TERI: From the studies that I talk about in the blog, we do pull out three of them. We look at the supplement costs, which is the total cost of the supplement on a per-ton basis. Which can include delivery and storage. And then you also want to factor in how many pounds-per-head-per-day can you anticipate the cattle eating during your supplementation period. We also need to include labor costs. A lot of times producers don’t include the value of their time when they’re looking at costs of either supplementation or productions systems, etc. So we need to think about how many hours is it taking you to put the supplement out for each feeding? How many times are you doing it a week? Or if you’ve got your hired man going out there and doing that, what is that cost? And then finally, we need to think about travel and equipment costs. If you’ve got to take your pickup out there to the pasture three times a week to feed cake, how much does that cost? And how much wear and tear is that adding on your pickup, or how much did that cake feeder cost you and what’s the depreciation rate on that? The differences in intake between cake and the block supplement, where the cake cattle ate just over a pound-and-a-half of supplement per-head-per-day, the block cattle ate just over a half-pound per-head-per-day. But, the end weight of the cattle, and the body conditioning score of the cattle at the end of the trial were the same for both groups. So I think that’s just an interesting perspective on the fact that intake does not equal performance.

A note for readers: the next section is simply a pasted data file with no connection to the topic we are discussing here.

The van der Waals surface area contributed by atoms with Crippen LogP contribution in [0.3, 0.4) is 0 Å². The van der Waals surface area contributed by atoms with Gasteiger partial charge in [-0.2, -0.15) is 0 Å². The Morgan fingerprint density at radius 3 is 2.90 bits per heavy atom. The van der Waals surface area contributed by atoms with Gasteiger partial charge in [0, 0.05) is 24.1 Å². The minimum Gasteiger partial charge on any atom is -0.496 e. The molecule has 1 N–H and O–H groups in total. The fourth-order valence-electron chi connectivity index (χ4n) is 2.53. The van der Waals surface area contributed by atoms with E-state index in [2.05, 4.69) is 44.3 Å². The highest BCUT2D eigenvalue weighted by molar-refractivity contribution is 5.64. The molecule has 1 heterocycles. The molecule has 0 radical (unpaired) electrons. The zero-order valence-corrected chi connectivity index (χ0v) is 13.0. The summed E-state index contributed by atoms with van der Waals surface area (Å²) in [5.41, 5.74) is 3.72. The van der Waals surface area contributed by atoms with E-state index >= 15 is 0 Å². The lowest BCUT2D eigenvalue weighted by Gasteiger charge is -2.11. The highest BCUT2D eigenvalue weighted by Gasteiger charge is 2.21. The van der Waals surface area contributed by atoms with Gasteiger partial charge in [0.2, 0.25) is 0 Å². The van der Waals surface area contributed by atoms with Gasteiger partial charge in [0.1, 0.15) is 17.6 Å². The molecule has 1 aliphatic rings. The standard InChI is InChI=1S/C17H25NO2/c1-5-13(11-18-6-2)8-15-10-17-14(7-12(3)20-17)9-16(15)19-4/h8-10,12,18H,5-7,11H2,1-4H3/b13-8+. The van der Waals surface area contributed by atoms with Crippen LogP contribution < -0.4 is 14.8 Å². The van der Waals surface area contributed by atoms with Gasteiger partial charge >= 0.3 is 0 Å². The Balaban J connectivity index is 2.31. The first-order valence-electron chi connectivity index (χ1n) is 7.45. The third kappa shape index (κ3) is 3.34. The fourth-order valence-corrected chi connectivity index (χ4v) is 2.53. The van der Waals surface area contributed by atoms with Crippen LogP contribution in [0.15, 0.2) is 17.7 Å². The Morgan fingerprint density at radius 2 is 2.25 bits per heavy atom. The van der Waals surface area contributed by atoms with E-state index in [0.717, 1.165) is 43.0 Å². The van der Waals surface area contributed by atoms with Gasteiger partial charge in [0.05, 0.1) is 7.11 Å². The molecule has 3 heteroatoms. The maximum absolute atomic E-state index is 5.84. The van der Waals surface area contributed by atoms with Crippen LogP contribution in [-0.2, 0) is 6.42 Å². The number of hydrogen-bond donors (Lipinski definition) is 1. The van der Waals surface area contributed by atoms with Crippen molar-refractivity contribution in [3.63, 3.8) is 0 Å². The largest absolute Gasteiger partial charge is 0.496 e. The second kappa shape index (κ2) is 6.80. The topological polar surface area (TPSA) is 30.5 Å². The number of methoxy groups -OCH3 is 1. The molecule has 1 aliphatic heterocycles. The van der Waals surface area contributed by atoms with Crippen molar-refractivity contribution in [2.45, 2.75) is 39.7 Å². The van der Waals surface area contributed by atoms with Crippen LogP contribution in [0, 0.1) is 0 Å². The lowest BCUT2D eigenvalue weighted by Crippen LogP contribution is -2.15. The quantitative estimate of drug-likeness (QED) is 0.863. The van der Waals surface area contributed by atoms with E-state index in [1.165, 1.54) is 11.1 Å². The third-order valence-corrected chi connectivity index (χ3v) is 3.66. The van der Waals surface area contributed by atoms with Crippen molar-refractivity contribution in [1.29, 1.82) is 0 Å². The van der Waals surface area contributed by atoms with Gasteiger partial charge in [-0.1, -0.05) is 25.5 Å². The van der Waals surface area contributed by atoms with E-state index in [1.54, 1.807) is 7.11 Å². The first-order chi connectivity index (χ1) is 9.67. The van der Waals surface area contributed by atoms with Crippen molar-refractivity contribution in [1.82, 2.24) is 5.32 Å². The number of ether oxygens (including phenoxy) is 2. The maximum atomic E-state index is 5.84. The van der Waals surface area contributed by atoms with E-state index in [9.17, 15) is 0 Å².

ANNOUNCER: So is there some tools that CRYSTALYX can offer that can help evaluate these supplement programs?
TERI: Yes. We have the CRYSTAL CLEAR ECONMYX, which is a spreadsheet that producers can download for free. And, they can put in the cost of their current supplementation program, and then they can use that to compare it to the cost of a CRYSTALYX supplementation program if that’s where they’re thinking of going. And they can find that on our website at crystalyx.com. And, if they scroll to the bottom of the page, they’ll see an icon that looks like a gear, and below that it says producer tools.
ANNOUNCER: Well, what it adds up to is just figuring in all the factors that can add up to the cost of supplementation.
TERI: Exactly. And sometimes it might surprise you how much it is, because I think a lot of times, like I said before, producers don’t count their own time, or their hired man’s time into that cost of supplementation.
ANNOUNCER: That’s it for this Block Talk Podcast brought to you by CRYSTALYX Brand Supplements an easy way to provide self-fed protein, vitamins and trace minerals in a low moisture supplement formulated for all types of feeding situations from low quality forages to fly control and everything in between. Learn more about all CRYSTALYX products and how using CRYSTAL CLEAR ECONOMYX can help you evaluate the total cost of your supplement program by going to www.crystalyx.com. It all adds up to Results by the Barrel.